A rundown clapboard house sits in a patch of unkempt bushes just beyond a manicured lawn in one picture. It suggests something unsettling lurking just outside of a comfort zone. Another photo shows last year’s cat-o-nine tails dissolving into random windblown fluff. It’s perhaps a reminder of each season’s impermanence.

Courtesy Smith Galtney | BDN
Courtesy Smith Galtney | BDN
A woman sits with the cremated remains of one of photographer Smith Galtney's friends in a photograph from his exhibition "My Principal Ghost."

Two images show a box of an old friend’s cremated remains. It was someone he used to do drugs with, someone who didn’t make it. The box of ashes is all that’s left.

Born and raised in New Orleans, Galtney’s father died when he was a teenager. At the dawn of the 90s, he left his southern home, entering college in New York City. He intended to be a filmmaker. Instead, he ended up in a class taught by influential rock music critic Robert Christgau. That changed everything.

Impressed by his work, Christgau set Galtney up with an internship at the Village Voice. That led to a successful music writing career that saw him published in the New York Times, GQ, Rolling Stone, Time Out New York and others.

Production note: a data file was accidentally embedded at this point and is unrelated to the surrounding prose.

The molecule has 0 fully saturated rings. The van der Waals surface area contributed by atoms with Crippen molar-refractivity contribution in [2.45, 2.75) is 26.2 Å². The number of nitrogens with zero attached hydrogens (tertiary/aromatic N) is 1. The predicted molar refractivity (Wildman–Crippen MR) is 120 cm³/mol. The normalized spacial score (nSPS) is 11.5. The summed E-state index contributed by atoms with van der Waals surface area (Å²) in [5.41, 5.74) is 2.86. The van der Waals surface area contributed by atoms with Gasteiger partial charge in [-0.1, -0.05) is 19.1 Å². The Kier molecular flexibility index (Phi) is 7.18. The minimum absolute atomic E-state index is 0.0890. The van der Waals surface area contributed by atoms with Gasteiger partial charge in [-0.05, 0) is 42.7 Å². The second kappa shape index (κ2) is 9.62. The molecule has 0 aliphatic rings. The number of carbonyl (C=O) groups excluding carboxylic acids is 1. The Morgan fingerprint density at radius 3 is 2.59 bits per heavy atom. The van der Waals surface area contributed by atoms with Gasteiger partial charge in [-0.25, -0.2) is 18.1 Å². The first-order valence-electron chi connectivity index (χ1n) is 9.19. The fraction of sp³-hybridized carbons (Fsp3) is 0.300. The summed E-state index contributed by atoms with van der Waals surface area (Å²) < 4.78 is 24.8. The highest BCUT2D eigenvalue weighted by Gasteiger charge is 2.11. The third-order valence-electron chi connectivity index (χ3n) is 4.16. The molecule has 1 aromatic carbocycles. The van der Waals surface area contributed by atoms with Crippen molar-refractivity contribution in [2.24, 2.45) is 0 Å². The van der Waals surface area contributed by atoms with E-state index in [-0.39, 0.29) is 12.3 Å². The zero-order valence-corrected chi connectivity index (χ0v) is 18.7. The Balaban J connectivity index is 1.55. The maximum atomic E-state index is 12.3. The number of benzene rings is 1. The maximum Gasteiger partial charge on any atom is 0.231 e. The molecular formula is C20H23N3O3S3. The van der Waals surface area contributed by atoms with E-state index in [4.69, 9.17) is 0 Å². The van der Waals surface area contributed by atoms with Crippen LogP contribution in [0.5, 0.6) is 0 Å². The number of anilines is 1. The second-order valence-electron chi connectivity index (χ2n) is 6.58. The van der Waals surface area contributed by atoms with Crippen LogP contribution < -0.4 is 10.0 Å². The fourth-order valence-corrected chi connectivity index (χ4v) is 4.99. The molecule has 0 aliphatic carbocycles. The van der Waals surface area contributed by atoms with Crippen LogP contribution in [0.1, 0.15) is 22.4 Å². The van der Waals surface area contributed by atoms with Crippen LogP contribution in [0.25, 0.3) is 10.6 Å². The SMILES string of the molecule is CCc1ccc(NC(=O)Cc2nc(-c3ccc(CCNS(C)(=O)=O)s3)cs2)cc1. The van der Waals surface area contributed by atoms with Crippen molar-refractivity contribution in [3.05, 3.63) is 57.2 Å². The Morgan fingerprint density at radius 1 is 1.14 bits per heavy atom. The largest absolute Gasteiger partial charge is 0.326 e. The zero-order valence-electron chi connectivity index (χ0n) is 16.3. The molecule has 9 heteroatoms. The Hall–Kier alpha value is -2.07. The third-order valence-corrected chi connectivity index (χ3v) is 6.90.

Courtesy Smith Galtney | BDN
Courtesy Smith Galtney | BDN
A rundown clapboard house sits in a patch of unkempt bushes just beyond a manicured lawn in a photograph by Smith Galtney.

But even at the height of his career, Galtney wasn’t happy. He also had a growing drug and alcohol addiction. After getting married to a supportive man with a good job on Wall Street, Galtney got out of the city and moved to Panther Pond in Raymond in hopes of putting his life together and figuring out what he wanted to do next.

First, he went to rehab. It was after that when his husband urged him to take a photography class. That’s when it clicked.